Beijing, China, Oct 25, 2017 / 16:27 pm
President Xi Jinping of China announced this week that he wants to tighten Beijing’s strict government controls on religion in the communist country.
In a speech this week during the 19th National Congress of the Communist Party of China, Xi said that religions not sufficiently conformed to Communist ideals pose a threat to the country’s government, and therefore must become more “Chinese-oriented.”
While these comments were reportedly intended particularly for Tibetan Buddhists, who have lobbied for independence from China, it could also mean a cooling of the already-rocky relations between the Vatican and China.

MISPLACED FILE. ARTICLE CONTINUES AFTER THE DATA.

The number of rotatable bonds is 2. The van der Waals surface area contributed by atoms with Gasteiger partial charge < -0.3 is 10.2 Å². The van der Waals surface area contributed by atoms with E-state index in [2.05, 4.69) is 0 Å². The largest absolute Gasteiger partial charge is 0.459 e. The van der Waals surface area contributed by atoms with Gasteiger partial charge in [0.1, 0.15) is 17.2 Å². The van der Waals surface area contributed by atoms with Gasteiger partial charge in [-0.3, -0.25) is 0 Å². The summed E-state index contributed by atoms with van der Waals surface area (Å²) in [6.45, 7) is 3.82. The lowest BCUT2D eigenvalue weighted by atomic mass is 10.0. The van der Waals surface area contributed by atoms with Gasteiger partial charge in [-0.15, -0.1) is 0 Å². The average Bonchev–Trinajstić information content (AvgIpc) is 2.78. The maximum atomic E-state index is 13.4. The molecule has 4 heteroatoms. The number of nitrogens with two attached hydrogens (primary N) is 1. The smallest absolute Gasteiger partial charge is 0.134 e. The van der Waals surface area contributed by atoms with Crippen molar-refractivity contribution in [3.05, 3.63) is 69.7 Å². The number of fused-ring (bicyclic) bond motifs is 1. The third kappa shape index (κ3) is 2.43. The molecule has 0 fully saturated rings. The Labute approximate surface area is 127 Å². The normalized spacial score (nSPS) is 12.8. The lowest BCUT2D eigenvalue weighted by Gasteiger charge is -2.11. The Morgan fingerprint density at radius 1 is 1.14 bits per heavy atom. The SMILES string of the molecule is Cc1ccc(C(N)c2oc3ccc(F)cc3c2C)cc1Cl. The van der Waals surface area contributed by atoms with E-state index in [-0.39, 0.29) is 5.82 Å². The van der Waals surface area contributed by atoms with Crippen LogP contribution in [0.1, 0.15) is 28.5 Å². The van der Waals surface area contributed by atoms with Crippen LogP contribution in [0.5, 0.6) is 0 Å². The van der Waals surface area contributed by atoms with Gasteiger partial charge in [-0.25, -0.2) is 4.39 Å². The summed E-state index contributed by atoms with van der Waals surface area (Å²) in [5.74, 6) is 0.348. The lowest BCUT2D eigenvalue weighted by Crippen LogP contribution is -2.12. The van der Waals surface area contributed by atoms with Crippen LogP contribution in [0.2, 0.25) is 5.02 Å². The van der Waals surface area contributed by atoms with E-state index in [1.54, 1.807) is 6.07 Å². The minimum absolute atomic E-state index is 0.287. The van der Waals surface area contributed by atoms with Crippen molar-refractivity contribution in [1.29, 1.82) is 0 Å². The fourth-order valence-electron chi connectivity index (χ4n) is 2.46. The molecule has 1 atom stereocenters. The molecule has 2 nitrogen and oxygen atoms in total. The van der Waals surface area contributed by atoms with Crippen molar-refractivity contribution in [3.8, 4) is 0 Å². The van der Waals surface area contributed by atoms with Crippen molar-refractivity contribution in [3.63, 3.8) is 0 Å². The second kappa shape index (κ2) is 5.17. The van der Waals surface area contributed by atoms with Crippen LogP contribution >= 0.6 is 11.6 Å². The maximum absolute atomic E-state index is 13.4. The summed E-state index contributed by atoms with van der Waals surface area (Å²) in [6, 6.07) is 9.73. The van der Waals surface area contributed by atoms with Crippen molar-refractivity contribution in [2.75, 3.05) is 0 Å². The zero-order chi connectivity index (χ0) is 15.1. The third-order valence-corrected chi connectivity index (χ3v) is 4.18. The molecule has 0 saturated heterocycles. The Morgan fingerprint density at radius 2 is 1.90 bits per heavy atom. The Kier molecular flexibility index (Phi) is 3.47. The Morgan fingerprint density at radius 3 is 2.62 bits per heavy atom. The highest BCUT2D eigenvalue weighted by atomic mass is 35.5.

Diplomatic ties between the Church and China were all but cut in 1951, when the communist party took control over Beijing. Members of the Communist Party in China are technically not allowed to hold any religious views.
Recently, Benedict XVI and Pope Francis have worked to re-establish diplomatic relations with the country, though it has been a slow and arduous process.
While the Chinese government technically recognizes Catholicism as one of five religions in the country, it does not recognize many Church leaders appointed by the Vatican, driving many among the Catholic Church leadership and laity underground.
The Chinese government established the Chinese Catholic Patriotic Association (PA), which is a sort of alternative ecclesiastical hierarchy officially recognized by the Chinese authorities.
Pope Emeritus Benedict XVI has called the PA “incompatible with Catholic doctrine,” since it recognizes both legitimately and illegitimately appointed bishops.